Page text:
In Britain the Great Western Railway pioneered broad gauge from 1838 with a gauge of 7ft 0.25in (2140mm), and retained this gauge into the 1890s. Many countries have broad gauge railways. Ireland and some parts of Australia have a gauge of 1600mm (5ft 3in). Russia and the other former Soviet Republics use a 1520mm (originally 1524mm) gauge while Finland continues to use the 1524mm gauge inherited from Imperial Russia (the two standards are close enough to allow full interoperability between Finland and Russia). The Baltic States have received funding from the European Union for rebuilding their railways to the standard gauge. Portugal and the Spanish Renfe system use a gauge of 1668mm. In India a gauge of 1676mm (5ft 6in) is widespread. This is also used by the Bay Area Rapid Transit system of San Francisco, California.
While Russia and Spain chose broad gauge to make railborne invasion by its enemies that much more difficult, most non-standard broad gauges get in the way of interoperability of railway networks. On the GWR, the 2140mm gauge was supposed to allow for high speed, but the company had difficulty with locomotive design in the early years (which threw away much of their advantage), and rapid advances in permanent way and suspension technology saw standard gauge speeds approach broad gauge speeds within a decade or two in any case. On the 1600mm and 1676mm gauges, the extra width allowed for bigger inside cylinders and greater power, a problem solvable by outside cylinders on standard gauge. On BART, the wider gauge is supposed to prevent lightweight trains getting blown over by the wind.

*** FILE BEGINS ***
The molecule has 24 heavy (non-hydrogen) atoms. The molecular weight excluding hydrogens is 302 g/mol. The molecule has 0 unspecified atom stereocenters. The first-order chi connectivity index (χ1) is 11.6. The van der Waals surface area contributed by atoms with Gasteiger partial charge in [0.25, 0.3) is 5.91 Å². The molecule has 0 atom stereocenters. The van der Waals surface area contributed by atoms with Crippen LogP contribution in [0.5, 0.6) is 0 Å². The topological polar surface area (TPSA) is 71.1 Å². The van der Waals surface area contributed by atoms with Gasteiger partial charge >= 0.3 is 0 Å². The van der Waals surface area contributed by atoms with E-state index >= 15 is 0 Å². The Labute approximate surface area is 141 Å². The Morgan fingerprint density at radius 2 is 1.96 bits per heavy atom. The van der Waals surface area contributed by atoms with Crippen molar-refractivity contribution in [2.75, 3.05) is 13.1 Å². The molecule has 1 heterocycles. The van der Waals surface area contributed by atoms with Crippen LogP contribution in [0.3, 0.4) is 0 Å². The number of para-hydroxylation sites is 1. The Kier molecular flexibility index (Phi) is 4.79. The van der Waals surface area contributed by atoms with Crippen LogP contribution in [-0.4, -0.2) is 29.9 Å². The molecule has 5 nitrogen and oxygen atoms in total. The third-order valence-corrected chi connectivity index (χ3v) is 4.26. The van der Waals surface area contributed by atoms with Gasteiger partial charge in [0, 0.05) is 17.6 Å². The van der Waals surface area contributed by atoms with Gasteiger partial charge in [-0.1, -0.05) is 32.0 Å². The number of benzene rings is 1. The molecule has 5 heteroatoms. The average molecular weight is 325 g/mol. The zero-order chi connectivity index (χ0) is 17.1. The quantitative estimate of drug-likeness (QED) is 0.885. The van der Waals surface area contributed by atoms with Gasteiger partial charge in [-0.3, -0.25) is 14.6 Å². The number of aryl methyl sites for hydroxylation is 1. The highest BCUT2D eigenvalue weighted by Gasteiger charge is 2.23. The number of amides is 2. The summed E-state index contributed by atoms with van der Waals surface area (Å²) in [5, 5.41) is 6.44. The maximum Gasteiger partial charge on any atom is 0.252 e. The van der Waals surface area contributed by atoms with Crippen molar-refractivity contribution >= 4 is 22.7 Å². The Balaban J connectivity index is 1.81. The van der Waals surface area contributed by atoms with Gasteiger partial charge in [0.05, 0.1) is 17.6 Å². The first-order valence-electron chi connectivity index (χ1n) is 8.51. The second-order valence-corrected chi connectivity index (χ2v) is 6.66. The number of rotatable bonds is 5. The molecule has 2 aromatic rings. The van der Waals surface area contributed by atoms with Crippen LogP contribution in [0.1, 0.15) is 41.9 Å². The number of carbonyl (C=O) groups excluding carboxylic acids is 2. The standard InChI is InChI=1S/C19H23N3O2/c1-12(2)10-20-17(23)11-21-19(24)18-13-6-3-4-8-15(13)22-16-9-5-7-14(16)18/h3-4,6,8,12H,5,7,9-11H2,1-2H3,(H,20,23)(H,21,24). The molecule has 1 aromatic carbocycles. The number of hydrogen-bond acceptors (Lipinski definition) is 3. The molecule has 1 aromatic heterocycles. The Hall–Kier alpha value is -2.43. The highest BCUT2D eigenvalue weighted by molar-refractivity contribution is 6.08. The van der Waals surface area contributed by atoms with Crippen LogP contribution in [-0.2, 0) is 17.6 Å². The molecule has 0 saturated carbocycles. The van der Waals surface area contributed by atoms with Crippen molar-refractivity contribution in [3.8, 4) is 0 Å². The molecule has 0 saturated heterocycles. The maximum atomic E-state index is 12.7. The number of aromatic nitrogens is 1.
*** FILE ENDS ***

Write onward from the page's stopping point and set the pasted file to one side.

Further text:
Where trains encounter a different gauge, such as at the Spanish-French border or the Russian-Chinese one, the traditional solution has always been transshipment - transferring passengers and freight to cars on the other system. This is obviously far from optimal, and a number of more efficient schemes have been devised. One common one is to build cars to the smaller of the two systems' loading gauges with trucks (bogies, in British parlance)that are easily removed and replaced, with switching of the trucks at an interchange location on the border. This takes a few minutes per car, but is quicker than transshipment. A more modern and sophisticated method is to have multigauge trucks whose wheels can be moved inward and outward. Normally they are locked in place, but special equipment at the border unlocks the wheels and pushes them inward or outward to the new gauge, relocking the wheels when done. This can be done as the train moves slowly over special equipment.